Using a fallen branch, Thankamma A. K. beats the ground to announce her arrival under the coconut trees. “I get into these overgrown plots carefully. I beat the stick and make noise because if there are any snakes, they’ll move away,” she says as she navigates her way, careful not to intrude upon any creatures in the dense vines, broken branches and wild grass under towering coconut palms.
This patch of wilderness is an empty plot of land in one of Ernakulam's housing colonies. “Finding [good] coconuts along the way is a lucky strike!” says the 62-year-old, who gathers and sells fallen coconuts in untended places to make ends meet. Coconuts are a staple ingredient in a lot of Malayali cuisine, making the fruit in-demand all year round.
“Earlier I would collect coconuts from this neighbourhood [Puthiya Road Junction] after finishing work, but now my ailments don't let me go to work,” Thamkamma says as she makes her way slowly through the tall grass. She stops every now and then to catch her breath or to look up at the fruit while shielding her eyes from the blinding midday sun.
Five years ago, Thankamma started to suffer from bouts of breathlessness, intense fatigue and other Thyroid-related complications. This forced her to quit her full-time job as a domestic worker and with it went her earnings of Rs. 6,000 a month. Staying home was not an option for Thankamma who needed an income, so she moved to less physically arduous work like dusting homes and cleaning yards in the neighbourhood. Once Covid-19 hit, that work stopped too.
Thereafter, Thankamma’s expenses were met by selling coconuts from any plots of land that were vacant. She also gets a state pension of Rs. 1,600 every month.
“No one has ever stopped me from venturing into these plots. Everyone knows me and that I mean no harm,” says Thankamma, speaking of the unguarded properties she routinely scouts for healthy coconut trees and their fruit.
As Thankamma explains her work she is also snapping branches and pushing aside dense shrubbery to get to the base of the trees where fallen coconuts lie. She finds a coconut, places it on a nearby wall and continues her search for the next one.
After an hour of gathering coconuts, she is finally done. Thankamma then scales the wall into the next compound where she is greeted with a glass of water by the owner of the house who happens to be her previous employer.
A refreshed Thankamma cleans herself and her clothes of leaves and weeds and then begins sorting the coconuts. She places them in different sacks to be sold to a nearby hotel or homes in the neighbourhood. A regular-sized coconut fetches her Rs. 20, while larger ones can be sold for Rs. 30.
Once she is done sorting, Thankamma freshens up, changes out of her work clothes – an old nightie – into a saree and rushes to make the bus that travels to the Puthiya Road Junction where she sells these coconuts to a hotel.
“I don't get coconuts on every visit. It basically depends on your luck. Sometimes it's a lot, other times nothing,” she says.
It’s getting harder to look up at the coconut trees, laments Thankamma, her speech interrupted by laboured breaths, “My head spins.” She blames pollution from the factories near her home for the rapid decline in her health.
Ironically, Thankamma isn’t a fan of coconut in her food. “I don't enjoy dishes with coconut. I use it just once in a while when I make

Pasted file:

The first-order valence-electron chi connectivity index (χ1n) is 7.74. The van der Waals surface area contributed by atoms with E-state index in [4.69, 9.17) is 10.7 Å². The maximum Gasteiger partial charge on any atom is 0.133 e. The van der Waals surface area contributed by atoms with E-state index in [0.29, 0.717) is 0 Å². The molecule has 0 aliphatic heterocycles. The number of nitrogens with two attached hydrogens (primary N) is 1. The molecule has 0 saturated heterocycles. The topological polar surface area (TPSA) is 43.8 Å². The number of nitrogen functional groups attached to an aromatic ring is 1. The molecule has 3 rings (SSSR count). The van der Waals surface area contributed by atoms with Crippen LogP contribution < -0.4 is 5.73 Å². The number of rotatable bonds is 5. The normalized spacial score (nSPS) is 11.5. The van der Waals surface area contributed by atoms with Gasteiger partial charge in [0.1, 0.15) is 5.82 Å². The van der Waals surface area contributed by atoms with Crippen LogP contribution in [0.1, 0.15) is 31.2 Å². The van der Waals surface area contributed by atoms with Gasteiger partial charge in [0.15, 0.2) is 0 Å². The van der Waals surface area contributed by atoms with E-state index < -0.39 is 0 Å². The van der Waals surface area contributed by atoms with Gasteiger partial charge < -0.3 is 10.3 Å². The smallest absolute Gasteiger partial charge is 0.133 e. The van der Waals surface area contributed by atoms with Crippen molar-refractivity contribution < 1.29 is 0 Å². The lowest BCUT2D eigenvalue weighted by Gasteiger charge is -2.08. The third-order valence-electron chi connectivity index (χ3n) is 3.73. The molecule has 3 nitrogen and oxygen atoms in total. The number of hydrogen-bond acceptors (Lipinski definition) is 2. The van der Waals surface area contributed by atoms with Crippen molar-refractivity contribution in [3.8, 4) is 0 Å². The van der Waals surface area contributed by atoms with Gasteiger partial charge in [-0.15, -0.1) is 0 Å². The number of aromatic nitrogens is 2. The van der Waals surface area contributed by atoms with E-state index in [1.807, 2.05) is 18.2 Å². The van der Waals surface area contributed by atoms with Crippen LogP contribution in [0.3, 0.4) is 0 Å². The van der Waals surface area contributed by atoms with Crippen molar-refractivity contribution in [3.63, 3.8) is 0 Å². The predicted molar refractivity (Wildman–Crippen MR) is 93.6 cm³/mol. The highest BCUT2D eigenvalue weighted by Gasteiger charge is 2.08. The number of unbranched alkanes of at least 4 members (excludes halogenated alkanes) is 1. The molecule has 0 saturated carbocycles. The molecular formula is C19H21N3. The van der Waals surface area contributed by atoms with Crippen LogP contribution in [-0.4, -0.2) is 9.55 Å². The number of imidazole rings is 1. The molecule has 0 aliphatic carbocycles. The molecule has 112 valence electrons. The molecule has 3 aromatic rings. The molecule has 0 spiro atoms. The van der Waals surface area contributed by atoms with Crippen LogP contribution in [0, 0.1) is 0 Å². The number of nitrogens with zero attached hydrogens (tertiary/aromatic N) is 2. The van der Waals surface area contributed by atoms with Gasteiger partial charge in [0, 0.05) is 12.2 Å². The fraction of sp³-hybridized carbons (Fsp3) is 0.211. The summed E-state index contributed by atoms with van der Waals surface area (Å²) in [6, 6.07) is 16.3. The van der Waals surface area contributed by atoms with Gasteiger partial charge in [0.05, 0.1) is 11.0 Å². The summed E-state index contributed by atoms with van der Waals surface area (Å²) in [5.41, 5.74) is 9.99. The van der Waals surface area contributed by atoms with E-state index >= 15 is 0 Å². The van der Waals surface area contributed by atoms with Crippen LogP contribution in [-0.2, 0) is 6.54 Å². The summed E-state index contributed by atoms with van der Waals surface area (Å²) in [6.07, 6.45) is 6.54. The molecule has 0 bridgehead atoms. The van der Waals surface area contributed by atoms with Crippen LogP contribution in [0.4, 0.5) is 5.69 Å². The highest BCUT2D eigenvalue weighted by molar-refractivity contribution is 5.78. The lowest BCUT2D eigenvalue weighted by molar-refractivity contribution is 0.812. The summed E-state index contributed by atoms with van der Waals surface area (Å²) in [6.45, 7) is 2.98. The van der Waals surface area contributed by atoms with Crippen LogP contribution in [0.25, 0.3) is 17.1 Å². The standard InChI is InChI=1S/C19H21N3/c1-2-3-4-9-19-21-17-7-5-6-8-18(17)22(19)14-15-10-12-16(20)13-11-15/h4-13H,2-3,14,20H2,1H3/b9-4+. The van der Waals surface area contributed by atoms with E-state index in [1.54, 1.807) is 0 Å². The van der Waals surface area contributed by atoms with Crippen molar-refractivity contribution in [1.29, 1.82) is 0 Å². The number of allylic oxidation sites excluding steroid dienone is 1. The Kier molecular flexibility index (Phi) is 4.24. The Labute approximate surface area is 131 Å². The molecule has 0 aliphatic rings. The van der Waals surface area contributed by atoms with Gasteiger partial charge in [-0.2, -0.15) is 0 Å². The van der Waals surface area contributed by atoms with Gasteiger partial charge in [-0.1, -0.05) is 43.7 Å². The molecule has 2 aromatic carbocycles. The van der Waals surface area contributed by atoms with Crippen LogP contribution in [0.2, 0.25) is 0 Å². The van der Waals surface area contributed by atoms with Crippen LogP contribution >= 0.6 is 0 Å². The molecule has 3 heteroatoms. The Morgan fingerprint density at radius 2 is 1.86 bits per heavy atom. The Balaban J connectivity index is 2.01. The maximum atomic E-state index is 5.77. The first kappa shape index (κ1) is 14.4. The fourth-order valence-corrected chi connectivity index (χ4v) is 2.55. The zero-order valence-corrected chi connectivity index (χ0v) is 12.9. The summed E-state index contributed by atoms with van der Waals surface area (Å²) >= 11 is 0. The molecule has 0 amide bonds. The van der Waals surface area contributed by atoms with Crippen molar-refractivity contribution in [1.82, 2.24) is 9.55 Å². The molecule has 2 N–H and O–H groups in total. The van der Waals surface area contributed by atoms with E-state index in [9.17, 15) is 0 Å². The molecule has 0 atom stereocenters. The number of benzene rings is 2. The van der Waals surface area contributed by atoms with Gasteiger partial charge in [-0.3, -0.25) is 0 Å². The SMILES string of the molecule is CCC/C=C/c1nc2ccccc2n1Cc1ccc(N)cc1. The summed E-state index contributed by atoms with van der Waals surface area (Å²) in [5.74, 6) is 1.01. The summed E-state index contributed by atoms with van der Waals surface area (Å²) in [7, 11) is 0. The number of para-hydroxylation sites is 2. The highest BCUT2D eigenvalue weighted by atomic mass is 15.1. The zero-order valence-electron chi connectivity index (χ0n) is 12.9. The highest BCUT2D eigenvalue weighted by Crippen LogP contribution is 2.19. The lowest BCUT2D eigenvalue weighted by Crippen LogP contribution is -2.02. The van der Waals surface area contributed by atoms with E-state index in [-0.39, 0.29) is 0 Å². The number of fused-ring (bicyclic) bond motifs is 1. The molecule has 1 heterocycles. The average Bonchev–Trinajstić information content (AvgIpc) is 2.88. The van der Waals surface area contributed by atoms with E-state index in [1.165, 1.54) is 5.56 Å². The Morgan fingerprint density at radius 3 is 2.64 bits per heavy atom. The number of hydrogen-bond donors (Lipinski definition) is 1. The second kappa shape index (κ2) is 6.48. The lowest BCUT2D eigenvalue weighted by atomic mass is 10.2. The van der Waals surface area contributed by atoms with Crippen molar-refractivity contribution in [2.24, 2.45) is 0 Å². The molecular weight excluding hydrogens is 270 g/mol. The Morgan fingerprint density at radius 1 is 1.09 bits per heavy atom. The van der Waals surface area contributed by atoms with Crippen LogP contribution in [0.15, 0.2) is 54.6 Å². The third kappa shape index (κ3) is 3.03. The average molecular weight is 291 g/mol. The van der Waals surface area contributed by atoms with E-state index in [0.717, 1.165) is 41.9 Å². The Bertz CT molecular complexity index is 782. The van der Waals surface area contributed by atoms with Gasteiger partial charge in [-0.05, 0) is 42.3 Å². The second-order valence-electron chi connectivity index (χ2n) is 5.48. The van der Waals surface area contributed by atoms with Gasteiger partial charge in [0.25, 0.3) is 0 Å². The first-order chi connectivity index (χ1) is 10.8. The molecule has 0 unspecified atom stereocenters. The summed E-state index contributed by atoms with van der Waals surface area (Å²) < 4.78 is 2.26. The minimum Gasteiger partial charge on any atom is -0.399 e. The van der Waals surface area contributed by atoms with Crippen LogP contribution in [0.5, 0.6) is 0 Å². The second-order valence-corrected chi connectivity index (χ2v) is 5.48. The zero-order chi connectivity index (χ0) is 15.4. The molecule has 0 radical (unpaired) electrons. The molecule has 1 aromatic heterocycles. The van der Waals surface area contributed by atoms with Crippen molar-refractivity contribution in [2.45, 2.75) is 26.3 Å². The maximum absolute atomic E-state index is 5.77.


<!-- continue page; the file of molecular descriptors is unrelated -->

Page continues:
[steamed rice cakes] or
[mackerel] curry,” she says. She uses the husk as fuel and the copra is traded to mills in return for coconut oil. Sprouted seeds are handed to her son Kannan for bonsai cultivation.
When she was in better health, Thankamma used to time her visits with the coconut harvesting cycle – once in 40 days. Back then, her chances of finding fresher coconuts were higher. Now visits are erratic as the travel to and from her home in Eloor to Puthiya Road is taxing. “When I used to live in Puthiya Road, all this was easy. Now the 20 minute bus ride and the 15 minute walk after is too tiring,” she says as she waits for the bus to arrive.
Thankamma grew up in the area around Puthiya Road Junction with five siblings. The land on which her ancestral home was built was later divided amongst her brothers and sisters. Thankamma’s share was sold by her late husband, Velayuthan. With no home to anchor them they moved often, sometimes staying with her sister in Puthiya Road and on other occasions under a bridge. Their present home is built on three cents of land (1306.8 square feet) in S.C Colony, Eloor, and was given by the Panchayat as a
(land deed) to help the homeless.
Thankamma and Velayuthan, who was a coconut climber in and around Puthiya Road, have two children, Kannan, 34, and Karthika, 36. The former lives in Thrissur and helps his wife’s family with farming. Her daughter, Karthika lives nearby with her three-year-old daughter Vaishnavi who Thankamma lovingly calls thakkali (tomato). 'It is a lot of fun to be with children, but it is also very demanding and tiring,' she says.
“I cannot see things clearly anymore so I no longer go to look for coconuts,” she says while arranging a pile of clothes, some papers and a pet parrot’s crate on her bed. Thankamma lives alone with her parrot, Thathu, to keep her company. It’s even trained to call out if it senses an intruder.
“Recollecting her earlier days she says, “Once I noticed a snake moving close by and stood still. It slithered along my tattered chappal. Now I won’t be able to spot a snake or even coconuts for that matter!” she says as her eyesight has weakened. Unable to make ends meet, she cannot afford the medicines for her health complications or enough food for herself.
“Everyone I worked for still supports me in cash and kind. But it is becoming very difficult to go meet them,” says Thankamma on her way to visit a well-wisher. As she walks to one such home, she starts to feel tired and parched. She eats a toffee hoping that the sugar will keep her going.